"No Combat. No Politics. And a Naked Marine in a Santa Claus Hat. What Kind of War Movie is This?" -- Entertainment Weekly Cover Blurb, Nov. 4, 2005
" … But it's something of a joke to think that you can in any way separate the war in Iraq from politics—there would be no boots on the ground, and no bodies under the ground, if it weren't for politics, and it is a mistake to imply that a political viewpoint is a narrow one, or, somehow, a less creative one. Not to mention that denying the impact of politics on a war story—on this war story—is itself a political act." -- Nancy Franklin, on the FX series Over There in “On Television: The Yanks are Coming,” The New Yorker, Aug. 01 2005
Directed by Sam Mendes, Jarhead is based on the memoirs of Anthony Swofford, a Marine scout/sniper who served in the first Gulf War as one of the hundreds of thousands of troops stationed in Saudi Arabia to help protect it from Iraqi aggression. Which meant that Swofford waited … and waited … and waited.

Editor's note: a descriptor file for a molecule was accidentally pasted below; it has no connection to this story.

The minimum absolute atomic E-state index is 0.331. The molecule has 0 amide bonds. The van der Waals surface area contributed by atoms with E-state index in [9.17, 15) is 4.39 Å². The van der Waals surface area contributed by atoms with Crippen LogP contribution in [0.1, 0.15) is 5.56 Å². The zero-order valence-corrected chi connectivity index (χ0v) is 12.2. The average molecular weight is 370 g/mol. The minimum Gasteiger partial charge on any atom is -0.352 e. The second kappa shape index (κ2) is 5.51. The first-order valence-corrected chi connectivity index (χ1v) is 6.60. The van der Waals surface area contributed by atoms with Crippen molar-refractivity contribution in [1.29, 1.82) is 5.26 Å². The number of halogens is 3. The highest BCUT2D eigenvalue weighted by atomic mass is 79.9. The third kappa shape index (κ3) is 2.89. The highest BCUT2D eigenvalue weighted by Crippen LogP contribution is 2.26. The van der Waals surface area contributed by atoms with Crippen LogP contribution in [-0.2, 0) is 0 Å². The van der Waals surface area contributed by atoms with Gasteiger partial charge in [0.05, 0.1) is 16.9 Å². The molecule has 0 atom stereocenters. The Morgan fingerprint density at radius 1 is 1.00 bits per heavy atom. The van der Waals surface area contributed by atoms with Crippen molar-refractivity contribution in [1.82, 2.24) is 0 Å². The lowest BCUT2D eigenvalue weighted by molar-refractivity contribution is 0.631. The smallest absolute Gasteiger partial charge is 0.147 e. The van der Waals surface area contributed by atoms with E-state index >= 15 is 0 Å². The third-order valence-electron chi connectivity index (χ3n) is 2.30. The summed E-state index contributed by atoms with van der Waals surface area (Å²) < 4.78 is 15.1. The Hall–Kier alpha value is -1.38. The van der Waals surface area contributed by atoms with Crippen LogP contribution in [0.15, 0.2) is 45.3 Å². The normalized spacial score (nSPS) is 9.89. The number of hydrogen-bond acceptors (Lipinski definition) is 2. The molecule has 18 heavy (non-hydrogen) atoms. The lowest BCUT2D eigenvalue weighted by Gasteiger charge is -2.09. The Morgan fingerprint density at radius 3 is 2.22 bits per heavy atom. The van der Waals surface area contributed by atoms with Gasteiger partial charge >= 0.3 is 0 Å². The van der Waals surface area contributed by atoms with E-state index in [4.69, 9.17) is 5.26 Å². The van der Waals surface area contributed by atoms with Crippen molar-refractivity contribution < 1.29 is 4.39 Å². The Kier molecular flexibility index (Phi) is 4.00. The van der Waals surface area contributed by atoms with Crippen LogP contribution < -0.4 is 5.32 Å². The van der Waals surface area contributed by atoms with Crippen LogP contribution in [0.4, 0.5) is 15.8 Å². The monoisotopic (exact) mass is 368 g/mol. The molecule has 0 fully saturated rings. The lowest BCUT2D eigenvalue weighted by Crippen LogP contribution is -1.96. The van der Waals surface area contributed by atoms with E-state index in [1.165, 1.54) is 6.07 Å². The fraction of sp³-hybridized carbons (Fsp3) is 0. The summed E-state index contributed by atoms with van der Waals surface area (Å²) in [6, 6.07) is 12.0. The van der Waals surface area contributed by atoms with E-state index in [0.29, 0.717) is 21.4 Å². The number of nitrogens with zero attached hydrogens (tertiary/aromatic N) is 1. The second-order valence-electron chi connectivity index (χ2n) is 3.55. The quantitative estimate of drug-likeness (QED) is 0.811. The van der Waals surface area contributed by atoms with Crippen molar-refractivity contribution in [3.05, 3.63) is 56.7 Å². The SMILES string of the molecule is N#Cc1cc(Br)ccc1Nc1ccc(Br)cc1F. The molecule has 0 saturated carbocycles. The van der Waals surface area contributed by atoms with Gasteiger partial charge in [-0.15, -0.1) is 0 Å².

The gambit of making a film about the last war as a way to talk about the current war is an old one – M*A*S*H may be set in Korea, but it's about Vietnam; Grand Illusion's World War I drama has as much to say about the Europe it was made in as it does about the Europe it was set in. Jarhead looks back to the early '90s and war with Iraq, but it never really looks at the fact we are back at war with Iraq; what you get is a film that feels less authentic than it does opportunistic, less conscious than crafted, a movie that wants to sell itself as having ripped-from-the-headlines urgency even as it carefully, daintily, dances around fresh graves.